there were decades without any such court, until the 1990's when the UN
security Council set up the special War Crimes Courts for Rwanda and the
That was followed by the conference at Rome
which culminated in the decision to set up a permanent International War
Crimes Court, to be located in The Hague. This court, which has not yet
been established, should be sharply differentiated from the
International Court in the Hague, which exists already for nearly a
century at the same location. At that court, only states can sue each
other, individuals have no standing there, and of states only ones which
accepted the court's authority are subject to its rulings. The permanent
War Crimes International Court is due to be established at the Hague
when at least sixty states have signed and ratified the Rome Treaty
which establishes it. This number nears completion. For their part,
Israel and the US have signed but not ratified the treaty. The US made
clear its objection: it would not ratify unless it is made sure that
none of its citizens would ever be prosecuted by the court.
The Rome Treaty sets out the offences which
the court is empowered to judge: the crime of Genocide; Crimes Against
Humanity, which include widespread or systematic damage to civilian
population by such ways as murder, extermination, torture, expulsion,
rape or apartheid; and War Crimes which include severe violations of the
Fourth Geneva Convention, among them the killing of civilians and the
destruction of property not needed for immediate military needs. This
also includes the transfer of population from the occupying power's own
territory into the occupied territory, that is the creation of
settlements. Because of that article, Israel did not agree to ratify the
treaty. Another offence which the court is empowered to judge is the
crime of agression, but that will not come into force until an agreed
definition of "aggression" is achieved, a complicated legal issue.
With the International War Crimes Court,
unlike the cases I mentioned earlier, it has been specified that there
will be no retroactive jurisdiction - i.e., the court will only rule on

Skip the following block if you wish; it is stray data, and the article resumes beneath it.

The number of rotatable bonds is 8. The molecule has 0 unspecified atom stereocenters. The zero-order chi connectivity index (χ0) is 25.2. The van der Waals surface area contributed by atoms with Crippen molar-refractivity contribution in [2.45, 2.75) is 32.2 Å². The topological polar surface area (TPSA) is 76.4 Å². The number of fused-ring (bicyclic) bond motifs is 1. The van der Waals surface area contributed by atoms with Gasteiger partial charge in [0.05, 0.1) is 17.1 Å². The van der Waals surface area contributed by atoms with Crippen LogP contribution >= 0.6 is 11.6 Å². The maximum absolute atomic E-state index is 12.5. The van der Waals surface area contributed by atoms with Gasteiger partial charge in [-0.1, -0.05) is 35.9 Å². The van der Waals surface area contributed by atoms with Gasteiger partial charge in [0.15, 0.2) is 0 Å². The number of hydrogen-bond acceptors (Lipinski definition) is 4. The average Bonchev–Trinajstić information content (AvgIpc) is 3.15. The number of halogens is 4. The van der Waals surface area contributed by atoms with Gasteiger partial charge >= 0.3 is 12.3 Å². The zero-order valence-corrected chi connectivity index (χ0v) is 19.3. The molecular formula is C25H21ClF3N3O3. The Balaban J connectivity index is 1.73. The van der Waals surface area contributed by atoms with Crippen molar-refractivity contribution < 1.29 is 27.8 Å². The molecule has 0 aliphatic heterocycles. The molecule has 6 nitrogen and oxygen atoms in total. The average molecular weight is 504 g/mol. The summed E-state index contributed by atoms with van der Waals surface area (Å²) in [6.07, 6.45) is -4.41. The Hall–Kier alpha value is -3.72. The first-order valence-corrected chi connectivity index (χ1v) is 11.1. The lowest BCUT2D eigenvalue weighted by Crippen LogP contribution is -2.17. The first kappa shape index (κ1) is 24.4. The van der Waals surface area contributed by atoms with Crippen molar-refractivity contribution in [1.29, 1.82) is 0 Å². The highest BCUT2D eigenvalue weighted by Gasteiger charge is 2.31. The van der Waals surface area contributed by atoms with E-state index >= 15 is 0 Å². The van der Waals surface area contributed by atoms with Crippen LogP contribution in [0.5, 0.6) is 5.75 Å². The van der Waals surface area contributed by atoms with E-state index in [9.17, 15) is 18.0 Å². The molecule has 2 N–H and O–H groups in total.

offences committed after the court was created.
The main issue is how will the court
operate once it is created, and who may be judged by it. Three
categories are set out. First, citizens of states which ratified the
treaty can be judged by the court. Secondly, those accused of offences
committed in the territory of state which ratified it can be judged,
even if their own country did not ratify; for example, if Lebanon
ratified it, Israelis can be judged for offences on Lebanese soil. (The
territories of the Palestinian Authority, which is not a state, are a
far more complicated issue.) A third possibility is that the UN Security
Council is empowered to decide on the prosecution of a particular person
for particular offences; that, of course, is subject to the normal
operating procedures of the Security Council and the veto power of its
A further limitation on the Interantional
Court ithat it has no power to intervene if a state decides to conduct a
sincere investigation of allegations against one of its citizens - even
if at the end of such a sincere investigation the state decides not to
prosecute that citizen in its own courts.
For the time being, until the court is
formed at The Hague, there is the ongoing prosecution of those accused
of war crimes at ordinary courts of specific states. Such are the
ongoing legal suit against Sharon in Belgium, and the failed attempt to
prosecute Karmi Gilon in Denmark. In fact, these two cases are both
problematic, due to the issue of immunity - acting Head of Government's
immunity in the first case, diplomatic immunity in the other. A far
easier case would be, for example, if instead of Karmi Gilon somebody
would start proceedings against a former head of the Israeli Security
Service who came to Denmark on his private business and had no
diplomatic immunity. If there is something which really frightens this
kind of people, it is the possibility that they will not be able to
And meanwhile, except for all the issues of
International Law, we should remember the Israeli law's own important
definition of a Manifestly Illegal Order, "on which the black flag of
illegality flies". In my view, an order to torture a prisoner, to
destroy a civilian home etc. are such manifestly illegal orders.
Therefore, a call to disobey such an order is a call to keep the law
against those who whould break it. A soldier sitting in a bulldozer and
refusing the order to demolish a home deserves the full support of civil
and human rights organizations. Personally, as chair of the Judicial
Committee of ACRI (Assoc. for Civil Rights in Israel), I would certainly
propose that the association take up the legal and public defense of
such a refusing soldier.
What I want to say is not necessarily in contradiction with what the
preceding speakers said, but I would like to introduce a different way
of looking at it: the difference between the old wars and the new wars.
The old wars, the wars of the Nineteenth
Century and a large part of the Twentieth, such as the two World Wars
and many other wars, were wars of a state against a state, an army
against an army. Wars whose aim, on both sides, is to defend the state,